One of the most curious objects at Art Basel in Miami Beach is a glowing yellow vitrine that looks fresh from a mad scientist’s laboratory. Inside, a continuous stream of water pounds against a rock, slowly eroding it to nothing. The Los Angeles-based artist Carl Cheng created these machines in 1969 “to represent how nature works” in a future that could be completely manmade, says Mary Leigh Cherry of the gallery Cherry and Martin, which is offering two of them for $30,000 each.
Outside the Convention Center, that future has already arrived. The rise in the sea level in South Florida has tripled in the past decade, eroding Miami Beach’s shoreline so quickly that the city has started to import sand from a mine 100 miles north to restore it. “There is no Miami Beach unless we build it,” Rob Young, the director of the programme for the study of developed shorelines at Western Carolina University, told the Verge website earlier this week.
South Florida’s cultural institutions are also reckoning with climate change. George Lindemann, the board president of the Bass, says that environmental concerns have “unequivocally” informed the museum’s acquisitions strategy. “Clearly, we are not the institution to collect delicate watercolours on paper,” he says. By contrast, the Bass has permanently installed Ugo Rondinone’s stone totem Miami Mountain (2016) on its front lawn. The monumental work could survive a tornado, flood or hurricane, Lindemann says.
Meanwhile, the Robert Rauschenberg Foundation is drawing up a plan to address rising tides at the artist’s former compound in Captiva, Florida. According to a report released in May, “the entirety of the property is at high risk of storm surge flooding” and a significant portion is likely to be underwater by 2045. “We may move buildings off the ground, create walkways… we have to look at what is feasible,” says Ann Brady, the director of the foundation’s residency programme.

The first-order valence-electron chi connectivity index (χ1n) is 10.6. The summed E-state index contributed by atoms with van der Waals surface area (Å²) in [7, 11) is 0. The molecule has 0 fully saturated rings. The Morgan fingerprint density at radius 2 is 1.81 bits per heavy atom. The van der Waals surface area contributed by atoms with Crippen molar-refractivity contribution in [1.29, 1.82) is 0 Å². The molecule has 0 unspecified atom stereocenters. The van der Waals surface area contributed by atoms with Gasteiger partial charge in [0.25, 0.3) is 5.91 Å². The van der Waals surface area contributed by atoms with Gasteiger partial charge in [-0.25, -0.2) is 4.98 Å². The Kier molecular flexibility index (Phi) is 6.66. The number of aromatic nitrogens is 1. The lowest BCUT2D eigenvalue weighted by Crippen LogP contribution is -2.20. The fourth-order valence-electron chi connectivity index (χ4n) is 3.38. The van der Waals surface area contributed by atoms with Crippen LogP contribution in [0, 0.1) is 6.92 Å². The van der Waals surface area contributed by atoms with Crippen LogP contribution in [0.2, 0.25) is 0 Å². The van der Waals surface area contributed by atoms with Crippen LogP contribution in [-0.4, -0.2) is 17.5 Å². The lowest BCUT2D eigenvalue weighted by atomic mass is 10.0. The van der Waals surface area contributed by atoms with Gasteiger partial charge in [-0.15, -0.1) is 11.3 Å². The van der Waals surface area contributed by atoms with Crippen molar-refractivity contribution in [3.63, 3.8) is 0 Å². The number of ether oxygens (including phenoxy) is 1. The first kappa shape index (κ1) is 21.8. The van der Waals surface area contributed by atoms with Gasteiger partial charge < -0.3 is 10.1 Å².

Although these threats can seem remote from inside the comfortably dry confines of the fair, some works offer potent reminders. Maya Lin’s Silver Pearl (2015), an outline of the Pearl River in China cast in recycled silver, is part of a series about endangered waterways. (Pace sold the work, priced at $150,000, to a US collector.) Less subtle is Doug Aitken’s 2012 light box at Berggruen gallery ($250,000), in the shape of the word “End” with an aerial photograph of an island surrounded by water.
Other works on show in Miami this week focus on the human toll of pollution and environmental disaster. At Art Basel, the yellow plexiglass placed over works on paper by Shinro Ohtake at STPI ($40,000) refers to radiation in the wake of the Fukushima earthquake and tsunami that damaged a nuclear power station in 2011. At the Untitled fair, Balzer Projects is presenting a 2016 video by the artist Brian Duggan ($2,400), which uses footage of a Japanese fishing boat that remained afloat for a year after the catastrophe.
Art can feel insignificant in the shadow of such grave issues, but the Brazilian artist Beto Shwafaty maintains that artists can put a human face on a problem that is often reduced to statistics. Shwafaty’s solo presentation at Prometeo Gallery includes a map of Brazil with the Amazon rainforest erased, accompanied by a newspaper clipping of an indigenous person in a boat ($7,000).
“My provocation is that maybe the only way to preserve the Amazon is to forget about it,” he says. “I wouldn’t dare say that art can create a solution to these problems… [but] I can point to questions that nobody else can. A scientist can’t say what I say.”
Writing in the Miami Herald this week, Lindemann encouraged cultural institutions—including art fairs—to take climate change seriously. “It’s time to ask what the art community is doing business-wise and ethically to manage the consequences of changing climate patterns,” he wrote. “According to press reports, Burning Man generates an estimated 27,000 tons of greenhouse gas. What about Art Basel in Miami Beach?”
Additional reporting by Pac Pobric